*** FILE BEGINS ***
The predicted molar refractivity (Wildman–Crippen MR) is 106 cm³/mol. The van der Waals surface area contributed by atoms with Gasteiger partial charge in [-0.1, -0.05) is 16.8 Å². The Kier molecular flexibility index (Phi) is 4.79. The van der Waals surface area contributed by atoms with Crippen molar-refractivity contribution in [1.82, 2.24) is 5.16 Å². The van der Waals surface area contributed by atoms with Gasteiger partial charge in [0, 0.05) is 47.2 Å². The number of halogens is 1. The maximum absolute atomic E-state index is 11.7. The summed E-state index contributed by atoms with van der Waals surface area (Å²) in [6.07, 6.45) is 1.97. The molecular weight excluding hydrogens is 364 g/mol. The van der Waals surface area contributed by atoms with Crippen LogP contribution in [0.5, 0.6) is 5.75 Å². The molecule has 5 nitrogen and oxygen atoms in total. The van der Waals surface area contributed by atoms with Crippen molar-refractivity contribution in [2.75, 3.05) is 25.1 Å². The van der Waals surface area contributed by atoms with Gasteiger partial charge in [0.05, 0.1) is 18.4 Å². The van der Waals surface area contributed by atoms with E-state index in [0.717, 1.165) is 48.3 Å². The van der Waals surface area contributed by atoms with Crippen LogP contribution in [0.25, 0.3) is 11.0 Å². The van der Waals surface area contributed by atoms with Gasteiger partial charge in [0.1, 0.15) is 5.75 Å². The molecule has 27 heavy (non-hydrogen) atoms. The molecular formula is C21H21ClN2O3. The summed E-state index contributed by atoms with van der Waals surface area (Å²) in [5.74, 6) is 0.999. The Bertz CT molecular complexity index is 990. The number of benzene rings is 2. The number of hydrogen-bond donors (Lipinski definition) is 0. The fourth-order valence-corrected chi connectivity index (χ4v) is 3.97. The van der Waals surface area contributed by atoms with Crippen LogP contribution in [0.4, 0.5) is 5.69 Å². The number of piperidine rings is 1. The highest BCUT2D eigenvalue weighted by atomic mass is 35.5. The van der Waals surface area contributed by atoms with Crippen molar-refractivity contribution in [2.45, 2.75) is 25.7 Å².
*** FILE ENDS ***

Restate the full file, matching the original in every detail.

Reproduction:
The predicted molar refractivity (Wildman–Crippen MR) is 106 cm³/mol. The van der Waals surface area contributed by atoms with Gasteiger partial charge in [-0.1, -0.05) is 16.8 Å². The Kier molecular flexibility index (Phi) is 4.79. The van der Waals surface area contributed by atoms with Crippen molar-refractivity contribution in [1.82, 2.24) is 5.16 Å². The van der Waals surface area contributed by atoms with Gasteiger partial charge in [0, 0.05) is 47.2 Å². The number of halogens is 1. The maximum absolute atomic E-state index is 11.7. The summed E-state index contributed by atoms with van der Waals surface area (Å²) in [6.07, 6.45) is 1.97. The molecular weight excluding hydrogens is 364 g/mol. The van der Waals surface area contributed by atoms with Crippen LogP contribution in [0.5, 0.6) is 5.75 Å². The molecule has 5 nitrogen and oxygen atoms in total. The van der Waals surface area contributed by atoms with Crippen molar-refractivity contribution in [2.75, 3.05) is 25.1 Å². The van der Waals surface area contributed by atoms with Gasteiger partial charge in [0.05, 0.1) is 18.4 Å². The van der Waals surface area contributed by atoms with E-state index in [0.717, 1.165) is 48.3 Å². The van der Waals surface area contributed by atoms with Crippen LogP contribution in [0.25, 0.3) is 11.0 Å². The van der Waals surface area contributed by atoms with Gasteiger partial charge in [0.1, 0.15) is 5.75 Å². The molecule has 27 heavy (non-hydrogen) atoms. The molecular formula is C21H21ClN2O3. The summed E-state index contributed by atoms with van der Waals surface area (Å²) in [5.74, 6) is 0.999. The Bertz CT molecular complexity index is 990. The number of benzene rings is 2. The number of hydrogen-bond donors (Lipinski definition) is 0. The fourth-order valence-corrected chi connectivity index (χ4v) is 3.97. The van der Waals surface area contributed by atoms with Crippen LogP contribution in [0.4, 0.5) is 5.69 Å². The number of piperidine rings is 1. The highest BCUT2D eigenvalue weighted by atomic mass is 35.5. The van der Waals surface area contributed by atoms with Crippen molar-refractivity contribution in [2.45, 2.75) is 25.7 Å².